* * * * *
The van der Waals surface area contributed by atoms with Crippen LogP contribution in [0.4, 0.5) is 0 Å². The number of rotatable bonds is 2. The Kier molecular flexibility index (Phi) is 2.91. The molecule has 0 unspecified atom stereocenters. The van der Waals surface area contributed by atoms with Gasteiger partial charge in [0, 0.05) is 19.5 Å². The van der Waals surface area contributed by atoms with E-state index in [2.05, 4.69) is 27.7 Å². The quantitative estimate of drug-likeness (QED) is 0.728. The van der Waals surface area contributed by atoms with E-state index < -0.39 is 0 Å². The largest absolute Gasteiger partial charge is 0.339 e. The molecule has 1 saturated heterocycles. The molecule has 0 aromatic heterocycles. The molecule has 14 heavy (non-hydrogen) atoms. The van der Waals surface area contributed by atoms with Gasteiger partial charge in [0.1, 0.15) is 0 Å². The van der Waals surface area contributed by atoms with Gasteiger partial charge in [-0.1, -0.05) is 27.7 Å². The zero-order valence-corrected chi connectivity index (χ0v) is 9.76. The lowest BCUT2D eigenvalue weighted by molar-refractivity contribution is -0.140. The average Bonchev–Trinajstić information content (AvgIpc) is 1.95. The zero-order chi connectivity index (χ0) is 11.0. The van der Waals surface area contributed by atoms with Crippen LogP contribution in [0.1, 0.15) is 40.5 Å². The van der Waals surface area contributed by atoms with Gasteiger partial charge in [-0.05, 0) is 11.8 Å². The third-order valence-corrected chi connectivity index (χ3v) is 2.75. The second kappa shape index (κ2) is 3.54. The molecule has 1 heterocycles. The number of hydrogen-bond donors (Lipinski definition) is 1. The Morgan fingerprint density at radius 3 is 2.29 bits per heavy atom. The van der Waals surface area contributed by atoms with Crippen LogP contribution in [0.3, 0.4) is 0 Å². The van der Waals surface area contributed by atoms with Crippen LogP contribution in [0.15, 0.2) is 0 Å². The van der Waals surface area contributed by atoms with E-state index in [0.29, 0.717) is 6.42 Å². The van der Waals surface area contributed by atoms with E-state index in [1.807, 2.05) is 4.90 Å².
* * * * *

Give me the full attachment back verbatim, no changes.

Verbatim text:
The van der Waals surface area contributed by atoms with Crippen LogP contribution in [0.4, 0.5) is 0 Å². The number of rotatable bonds is 2. The Kier molecular flexibility index (Phi) is 2.91. The molecule has 0 unspecified atom stereocenters. The van der Waals surface area contributed by atoms with Gasteiger partial charge in [0, 0.05) is 19.5 Å². The van der Waals surface area contributed by atoms with E-state index in [2.05, 4.69) is 27.7 Å². The quantitative estimate of drug-likeness (QED) is 0.728. The van der Waals surface area contributed by atoms with E-state index < -0.39 is 0 Å². The largest absolute Gasteiger partial charge is 0.339 e. The molecule has 1 saturated heterocycles. The molecule has 0 aromatic heterocycles. The molecule has 14 heavy (non-hydrogen) atoms. The van der Waals surface area contributed by atoms with Gasteiger partial charge in [0.1, 0.15) is 0 Å². The van der Waals surface area contributed by atoms with Gasteiger partial charge in [-0.1, -0.05) is 27.7 Å². The zero-order valence-corrected chi connectivity index (χ0v) is 9.76. The lowest BCUT2D eigenvalue weighted by molar-refractivity contribution is -0.140. The average Bonchev–Trinajstić information content (AvgIpc) is 1.95. The zero-order chi connectivity index (χ0) is 11.0. The van der Waals surface area contributed by atoms with Crippen LogP contribution in [0.1, 0.15) is 40.5 Å². The van der Waals surface area contributed by atoms with Gasteiger partial charge in [-0.05, 0) is 11.8 Å². The third-order valence-corrected chi connectivity index (χ3v) is 2.75. The second kappa shape index (κ2) is 3.54. The molecule has 1 heterocycles. The number of hydrogen-bond donors (Lipinski definition) is 1. The Morgan fingerprint density at radius 3 is 2.29 bits per heavy atom. The van der Waals surface area contributed by atoms with Crippen LogP contribution in [0.3, 0.4) is 0 Å². The van der Waals surface area contributed by atoms with Crippen LogP contribution in [0.15, 0.2) is 0 Å². The van der Waals surface area contributed by atoms with E-state index in [0.29, 0.717) is 6.42 Å². The van der Waals surface area contributed by atoms with E-state index in [1.807, 2.05) is 4.90 Å².